Over the past 62 years, many donors have made a lasting impact on our community through unrestricted funds at CFNLA. With these and other charitable funds, CFNLA has granted over $120 million to nonprofit organizations since its inception in 1961. CFNLA, like all other community foundations, follows the basic model conceived in 1914 by Frederick Harris Goff when he founded the nation’s first community foundation (now the Cleveland Foundation). Goff had a simple but innovative idea: “How fine it would be,” if an individual who was “about to make a will could go to a permanently established organization…and say, ‘Here is a large sum of money. I want to leave it to be used for the good of the community, but I have no way of knowing what will be the greatest need 50 years from now. Therefore, I place it in your hands to determine what should be done.’” Goff’s idea led to a movement that changed the landscape of philanthropy.
At the Foundation, donors may leave a legacy through an unrestricted fund that will both last in perpetuity and be flexible to the needs of our community as they change over time. This is accomplished through investments, strategic research, and thoughtful collaborations. A donor may open an unrestricted fund either during their lifetime or through their estate plan. CFNLA invests the funds in the market and 4% of the market value, including the investment return, is made available for grant-making each year. The principal balance and additional investment returns are retained to allow growth for the fund and build an endowment that lasts forever.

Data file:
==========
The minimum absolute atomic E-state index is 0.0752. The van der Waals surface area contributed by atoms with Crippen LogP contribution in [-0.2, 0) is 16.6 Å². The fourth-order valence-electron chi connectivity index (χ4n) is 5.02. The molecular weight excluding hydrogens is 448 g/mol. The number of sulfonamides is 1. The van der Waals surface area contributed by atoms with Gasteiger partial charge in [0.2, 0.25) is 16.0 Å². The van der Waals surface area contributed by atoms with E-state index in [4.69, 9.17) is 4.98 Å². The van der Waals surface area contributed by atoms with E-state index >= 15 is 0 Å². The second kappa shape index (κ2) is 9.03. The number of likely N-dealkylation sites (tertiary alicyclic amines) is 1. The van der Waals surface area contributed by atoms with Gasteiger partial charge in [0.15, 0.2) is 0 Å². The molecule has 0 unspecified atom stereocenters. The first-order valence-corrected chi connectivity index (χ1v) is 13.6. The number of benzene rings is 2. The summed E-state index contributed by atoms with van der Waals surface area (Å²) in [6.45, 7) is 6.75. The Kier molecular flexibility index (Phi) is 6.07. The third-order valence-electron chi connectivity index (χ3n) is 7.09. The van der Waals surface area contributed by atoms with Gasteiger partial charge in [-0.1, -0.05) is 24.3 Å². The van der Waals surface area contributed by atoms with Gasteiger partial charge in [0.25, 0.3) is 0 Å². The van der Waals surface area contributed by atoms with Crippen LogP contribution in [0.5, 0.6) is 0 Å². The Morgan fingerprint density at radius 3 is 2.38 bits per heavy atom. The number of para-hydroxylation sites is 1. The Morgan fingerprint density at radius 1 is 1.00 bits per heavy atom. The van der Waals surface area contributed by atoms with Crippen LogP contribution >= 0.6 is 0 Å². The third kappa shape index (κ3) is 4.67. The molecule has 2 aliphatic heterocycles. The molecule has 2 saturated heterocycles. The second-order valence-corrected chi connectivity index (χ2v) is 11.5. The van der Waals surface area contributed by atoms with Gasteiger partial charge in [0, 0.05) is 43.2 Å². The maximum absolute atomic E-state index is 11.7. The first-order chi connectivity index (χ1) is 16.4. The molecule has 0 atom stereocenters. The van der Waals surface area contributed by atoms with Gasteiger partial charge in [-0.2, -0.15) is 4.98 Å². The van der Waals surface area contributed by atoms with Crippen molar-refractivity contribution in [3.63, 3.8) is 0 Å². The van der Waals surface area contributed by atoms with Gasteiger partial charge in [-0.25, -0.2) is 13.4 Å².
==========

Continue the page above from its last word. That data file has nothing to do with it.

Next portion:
CFNLA Board of Directors makes grants annually from unrestricted funds through the competitive grants process. In April of 2023, CFNLA awarded 54 local nonprofits with a cumulative $3,073,739 in competitive grants. See the list of recipients at cfnla.org/grants.
Each donor has a unique story and charitable interest. CFNLA works diligently to honor them by acknowledging their legacy each year when presenting the awards. Below we highlight a few donors whose legacy gifts make CFNLA’s competitive grants possible.
Leona Bess “Nonnie” Winter Bath, widow of prominent Shreveport businessman, M. L. Bath, donated their home at 819 Margaret Place in memory of her late husband in 1965. With Mrs. Bath’s consent, the property was sold and the assets from the sale created the M. L. and Leona W. Bath Trust Fund. It was the first major gift to the Foundation granted during a donor’s lifetime. The fund made its first grant in 1971 in the amount of $350 and has now awarded a total of $128,193 to local organizations.
Samuel B. Hicks, Jr. and Elizabeth Kobler Hicks were involved with many charitable projects in the Shreveport-Bossier community, giving generously to ensure growth and prosperity in the area. Mrs. Hicks left one of the largest bequests ever made to the Community Foundation when she passed away in 1989. The Samuel B. Hicks, Jr. and Elizabeth Kobler Hicks Fund has awarded over $4.3 million in grants since 1990, more than double the initial gift amount.
Carolyn Querbes Nelson, a former board member of the Community Foundation, died in 2013 and left the majority of her residuary estate to the Foundation. Carolyn was an ardent patron and supporter of the arts in all forms. CFNLA honors her philanthropic passions by using her fund to award many of the organizations she supported in her lifetime. The Carolyn Querbes Nelson Memorial Fund has awarded $2.5 million in grants since 2015.